Brassy.”

It’s Friday, so I like to start Happy Hour early. Here’s a bit of Ogden Nash-esque whimsy for you:

Your brassy hues, my dear

Give us cause to wonder

Are you as bold as your hair suggests

Or did your stylist blunder?

A poem born from painful memory of my first salon experience…but as the accompanying picture suggests, brassy, coppery hues and a certain scorched, peeling appearance from desiccated matter can be quite lovely in nature. Just not on me.

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I have known some fabulous, capable hairdressers since that early experience, but I must admit something of the trauma stayed with me and thus my character Mary Ringwell was born. I did grow to like Mary a great deal as I wrote about her, and in the end, she was made to be very happy. 🙂 Here’s an excerpt from the story, which was set in the early 1920’s. I had to research a lot of the hair-styling gizmos from that period to make sure I had Mary well established.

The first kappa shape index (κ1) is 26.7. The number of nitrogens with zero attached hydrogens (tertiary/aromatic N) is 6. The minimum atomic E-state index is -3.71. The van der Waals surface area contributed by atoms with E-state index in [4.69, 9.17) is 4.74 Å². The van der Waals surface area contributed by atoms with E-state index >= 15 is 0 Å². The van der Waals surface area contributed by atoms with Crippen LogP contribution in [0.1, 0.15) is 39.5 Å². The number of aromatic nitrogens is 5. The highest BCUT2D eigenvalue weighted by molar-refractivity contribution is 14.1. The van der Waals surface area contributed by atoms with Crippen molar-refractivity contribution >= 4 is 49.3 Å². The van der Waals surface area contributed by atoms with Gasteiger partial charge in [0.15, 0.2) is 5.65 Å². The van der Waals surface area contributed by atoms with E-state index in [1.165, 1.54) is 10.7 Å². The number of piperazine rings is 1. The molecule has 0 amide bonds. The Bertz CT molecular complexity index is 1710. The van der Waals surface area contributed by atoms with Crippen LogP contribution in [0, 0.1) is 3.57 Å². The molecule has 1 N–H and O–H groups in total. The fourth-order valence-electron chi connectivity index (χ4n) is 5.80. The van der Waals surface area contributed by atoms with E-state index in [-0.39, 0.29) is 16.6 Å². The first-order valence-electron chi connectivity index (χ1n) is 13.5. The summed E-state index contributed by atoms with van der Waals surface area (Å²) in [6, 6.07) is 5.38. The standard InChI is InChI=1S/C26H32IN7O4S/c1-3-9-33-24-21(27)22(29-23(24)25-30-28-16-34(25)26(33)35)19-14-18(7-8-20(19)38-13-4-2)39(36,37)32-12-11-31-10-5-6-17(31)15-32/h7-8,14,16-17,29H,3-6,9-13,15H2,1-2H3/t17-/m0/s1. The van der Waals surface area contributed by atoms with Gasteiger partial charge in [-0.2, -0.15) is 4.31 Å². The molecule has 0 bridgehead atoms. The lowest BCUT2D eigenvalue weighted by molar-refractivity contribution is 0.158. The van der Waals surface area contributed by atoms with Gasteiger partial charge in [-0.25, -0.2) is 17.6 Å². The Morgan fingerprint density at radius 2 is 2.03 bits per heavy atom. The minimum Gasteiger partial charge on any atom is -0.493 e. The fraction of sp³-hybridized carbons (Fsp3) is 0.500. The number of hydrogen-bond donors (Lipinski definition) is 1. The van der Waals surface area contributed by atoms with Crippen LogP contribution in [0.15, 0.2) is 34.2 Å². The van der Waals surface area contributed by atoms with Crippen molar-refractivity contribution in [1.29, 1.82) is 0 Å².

‘The next installment of Encyclopedia Britannica had arrived, volumes E through H, and Allegra was heavily involved in the life of Victor Hugo when an excited whisper broke into her concentration.

“I’ve got something to tell you that will get your nose out of that book for a while.”

It was the arbiter of taste, Mary Ringwell, a small and lively blonde with an unlimited supply of optimism. Being the only hairdresser in town, having set up shop with the newest and latest in hair technology, Mary was also the self-styled expert in matters related to glamour, fashion, and romance. Ever since Allegra had been singled out as the most appropriate target for her expertise, a strange sort of friendship had existed between them. For Mary, it had overtones of a religious crusade, to bring some fun and excitement into ‘the poor girl’s drab existence’. For Allegra, it was more attention than anyone had ever showered her with, and for that reason she found the relationship oddly fascinating in spite of herself.’ [from A Garden for Allegra]

Enjoy the weekend!

3 thoughts on “Where Character Comes From

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